The so-called deadline to raise it isn't one at all. Lots of ways can resolve it. Prioritized spending can keep government operating. It can prevent default.
From October 1, 2013 through September 30, 2014, an estimated $3 trillion in revenue will be collected. The Treasury can mint trillion dollar coins if needed.
The Fed monetizes debt by buying Treasuries. It's purchasing about $1 trillion annually. It can double the amount if it wishes.
Doing so, of course, is madness. What can't go on forever, won't. Massive monetization debases dollar value. Doing so is back door defaulting. Short-term, nothing prevents it from continuing.
Technically the debt ceiling is unconstitutional. The 14th Amendment Section 4 mandates paying public debt obligations. It states:
"The validity of the public debt of the United States, authorized by law, including debts incurred for payment of pensions and bounties for services in suppressing insurrection or rebellion, shall not be questioned."
"But neither the United States nor any State shall assume or pay any debt or obligation incurred in aid of insurrection or rebellion against the United States, or any claim for the loss or emancipation of any slave; but all such debts, obligations and claims shall be held illegal and void."
Defaulting violates the Constitution's "general welfare" clause. Article I, Section 8 states:
"The Congress shall have power to provide for (the) general welfare of the United States."
Having power means using it when most needed. It means doing so for the good of the country and everyone. It requires keeping government operating. It requires funding its obligations.
The so-called debt problem is an accounting one. The Treasury can issue any amount it wishes. The Fed can buy it all if needed.
It can cancel debt it owns. It can simply forgive it. It's a bookkeeping entry. It's money Washington owes itself.
Doing it creates lots of wiggle room. It would end the current standoff. It would prevent default.
It won't happen whether or not the so-called deadline is passed. Bet on it.
Here's where things now stand. An hour from now they may change. According to Defense News.com:
Senate Democrat and Republican leaders "are close to finalizing a debt-ceiling deal."
It buys time. It gives Congress and Obama three more months to resolve differences. It averts new defense sequestration cuts.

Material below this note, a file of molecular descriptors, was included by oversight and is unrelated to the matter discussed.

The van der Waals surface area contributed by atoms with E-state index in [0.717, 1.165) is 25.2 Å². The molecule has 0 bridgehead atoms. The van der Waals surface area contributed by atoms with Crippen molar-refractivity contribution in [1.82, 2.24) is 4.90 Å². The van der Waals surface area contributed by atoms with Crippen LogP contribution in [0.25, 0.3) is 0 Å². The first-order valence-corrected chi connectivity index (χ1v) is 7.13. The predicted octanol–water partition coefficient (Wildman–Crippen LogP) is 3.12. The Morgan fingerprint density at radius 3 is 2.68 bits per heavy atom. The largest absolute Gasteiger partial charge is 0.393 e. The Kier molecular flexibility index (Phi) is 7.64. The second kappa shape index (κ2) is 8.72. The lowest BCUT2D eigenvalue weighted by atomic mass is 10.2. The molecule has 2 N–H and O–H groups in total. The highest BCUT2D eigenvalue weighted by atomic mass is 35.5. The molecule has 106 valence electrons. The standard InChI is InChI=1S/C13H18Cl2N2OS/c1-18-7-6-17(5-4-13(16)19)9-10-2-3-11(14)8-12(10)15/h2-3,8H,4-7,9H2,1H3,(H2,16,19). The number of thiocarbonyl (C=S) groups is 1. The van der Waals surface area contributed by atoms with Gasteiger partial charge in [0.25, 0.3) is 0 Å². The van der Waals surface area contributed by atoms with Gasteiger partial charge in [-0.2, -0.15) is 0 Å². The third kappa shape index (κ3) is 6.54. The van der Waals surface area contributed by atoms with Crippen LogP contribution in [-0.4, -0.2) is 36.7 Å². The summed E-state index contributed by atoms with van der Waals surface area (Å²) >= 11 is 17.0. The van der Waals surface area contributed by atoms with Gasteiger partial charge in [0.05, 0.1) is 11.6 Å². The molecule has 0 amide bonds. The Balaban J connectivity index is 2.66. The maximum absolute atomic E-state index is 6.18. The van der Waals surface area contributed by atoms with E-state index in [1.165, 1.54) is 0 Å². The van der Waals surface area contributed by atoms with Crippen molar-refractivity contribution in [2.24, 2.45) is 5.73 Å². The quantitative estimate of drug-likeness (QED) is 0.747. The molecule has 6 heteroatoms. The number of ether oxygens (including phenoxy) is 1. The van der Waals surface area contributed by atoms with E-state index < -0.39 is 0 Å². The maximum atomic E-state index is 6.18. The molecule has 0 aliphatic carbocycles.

Senate majority and minority leaders Harry Reid (D. NV) and Mitch McConnell (R. KY) respectively agreed on 2011 Budget Control Act (BCA) funding levels.
If House Republicans concur, government reopens. It continues operating until January 15. It provides time to resolve differences.
Reid and McConnell are close to a deal to raise the debt ceiling until mid-February. In weekend talks, Democrats introduced a sequester replacement plan. Republicans balked.
Reid and McConnell agreed on $986 billion additional spending. It'll end in mid-January without a sequester replacement deal in the meantime.
According to Senator Mark Pryor (D. AK), both leaders agreed on what 13 Republican and Democrat senators proposed. Passing a continuing resolution (CR) would keep government operating.
Doing so requires House and Senate approval.
At 9:56 AM EDT time today, The New York Times headlined "House Outlines Plan on Spending Debt Limit," saying:
Doing so "would end the government shutdown and raise the debt limit into next year, but would also make some changes to the health care law."
Their plan mandates Obamacare coverage for congressional and high-level administration staffers. It excludes them from receiving government subsidies.
It suspends the medical device tax for two years. It reopens government. It funds it through January 15. It increases the debt ceiling until February.
Other House and Senate Democrat and Republican proposals were floated. They're being considered. So far, nothing is resolved.
At 11:30 AM EDT today, The New York Times headlined House "Republican Leaders Back Off New Plan," saying:
"Republican leaders walked back from a plan that had emerged this morning. Speaker John A. Boehner told reporters there are 'no decisions about what exactly we will do.' "
"We're trying to find a way forward in a bipartisan way that would continue to provide fairness to the American people under Obamacare."
House Republicans have different ideas on how to do it, he added.
According to The Times, they "appear intent to extract at least one concession."
They want congressional members, Obama, Biden, and high-level administration staffers excluded from federal health insurance subsidies. They want them bound under the same Obamacare provisions as everyone else.
House Majority Leader Eric Cantor calls it "our provision of fairness. No special treatment under the law."
Stay tuned. Ongoing toing and froing has a ways to go. Debt default won't follow. Whatever happens, ordinary people will be harmed most.
A previous article explained. Squabbles mask Washington's longstanding class war. Neoliberal harshness explains it.
Bipartisan complicity demands it. Destroying social America is planned. Brinksmanship is theater. It masks what's really going on.
Expect resolution to hammer ordinary people hard. It'll hurt America's most disadvantaged hardest. It'll come incrementally.
It'll eliminate social protections too vital to lose. It'll leave growing millions increasingly on their own sink or swim.
It'll reveal more than ever America's dark side. It reflects heart of darkness wickedness writ large.
Expect the worst of all possible worlds ahead. It's baked in the cake. Both parties agree.
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|Allen L. Jasson|